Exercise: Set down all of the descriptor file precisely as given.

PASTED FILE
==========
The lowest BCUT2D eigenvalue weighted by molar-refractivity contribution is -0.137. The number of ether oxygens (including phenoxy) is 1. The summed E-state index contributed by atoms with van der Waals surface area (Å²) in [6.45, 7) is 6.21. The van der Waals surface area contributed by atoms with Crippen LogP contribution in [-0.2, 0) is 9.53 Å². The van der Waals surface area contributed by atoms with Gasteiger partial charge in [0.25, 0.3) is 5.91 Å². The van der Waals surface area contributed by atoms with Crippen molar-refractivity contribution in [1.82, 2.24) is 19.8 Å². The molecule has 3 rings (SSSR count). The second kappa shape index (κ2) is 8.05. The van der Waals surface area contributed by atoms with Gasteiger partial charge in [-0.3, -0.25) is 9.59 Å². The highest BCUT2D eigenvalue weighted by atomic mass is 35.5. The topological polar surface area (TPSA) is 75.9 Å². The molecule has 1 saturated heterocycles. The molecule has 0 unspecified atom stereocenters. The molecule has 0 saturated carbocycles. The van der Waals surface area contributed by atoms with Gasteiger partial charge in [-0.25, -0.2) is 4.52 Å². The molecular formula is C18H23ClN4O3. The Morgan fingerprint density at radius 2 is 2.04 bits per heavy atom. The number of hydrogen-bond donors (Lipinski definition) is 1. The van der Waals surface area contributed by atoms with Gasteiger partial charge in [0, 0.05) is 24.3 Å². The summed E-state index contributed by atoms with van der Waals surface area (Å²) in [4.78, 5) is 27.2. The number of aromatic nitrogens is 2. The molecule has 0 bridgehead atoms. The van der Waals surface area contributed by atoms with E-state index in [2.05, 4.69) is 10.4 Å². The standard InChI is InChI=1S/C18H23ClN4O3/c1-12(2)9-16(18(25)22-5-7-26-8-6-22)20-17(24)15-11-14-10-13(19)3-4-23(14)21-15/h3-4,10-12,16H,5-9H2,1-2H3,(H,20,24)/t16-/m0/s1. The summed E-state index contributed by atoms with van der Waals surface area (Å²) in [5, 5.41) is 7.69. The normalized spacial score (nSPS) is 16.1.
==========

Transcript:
The lowest BCUT2D eigenvalue weighted by molar-refractivity contribution is -0.137. The number of ether oxygens (including phenoxy) is 1. The summed E-state index contributed by atoms with van der Waals surface area (Å²) in [6.45, 7) is 6.21. The van der Waals surface area contributed by atoms with Crippen LogP contribution in [-0.2, 0) is 9.53 Å². The van der Waals surface area contributed by atoms with Gasteiger partial charge in [0.25, 0.3) is 5.91 Å². The van der Waals surface area contributed by atoms with Crippen molar-refractivity contribution in [1.82, 2.24) is 19.8 Å². The molecule has 3 rings (SSSR count). The second kappa shape index (κ2) is 8.05. The van der Waals surface area contributed by atoms with Gasteiger partial charge in [-0.3, -0.25) is 9.59 Å². The highest BCUT2D eigenvalue weighted by atomic mass is 35.5. The topological polar surface area (TPSA) is 75.9 Å². The molecule has 1 saturated heterocycles. The molecule has 0 unspecified atom stereocenters. The molecule has 0 saturated carbocycles. The van der Waals surface area contributed by atoms with Gasteiger partial charge in [-0.25, -0.2) is 4.52 Å². The molecular formula is C18H23ClN4O3. The Morgan fingerprint density at radius 2 is 2.04 bits per heavy atom. The number of hydrogen-bond donors (Lipinski definition) is 1. The van der Waals surface area contributed by atoms with Gasteiger partial charge in [0, 0.05) is 24.3 Å². The summed E-state index contributed by atoms with van der Waals surface area (Å²) in [4.78, 5) is 27.2. The number of aromatic nitrogens is 2. The molecule has 0 bridgehead atoms. The van der Waals surface area contributed by atoms with E-state index in [2.05, 4.69) is 10.4 Å². The standard InChI is InChI=1S/C18H23ClN4O3/c1-12(2)9-16(18(25)22-5-7-26-8-6-22)20-17(24)15-11-14-10-13(19)3-4-23(14)21-15/h3-4,10-12,16H,5-9H2,1-2H3,(H,20,24)/t16-/m0/s1. The summed E-state index contributed by atoms with van der Waals surface area (Å²) in [5, 5.41) is 7.69. The normalized spacial score (nSPS) is 16.1.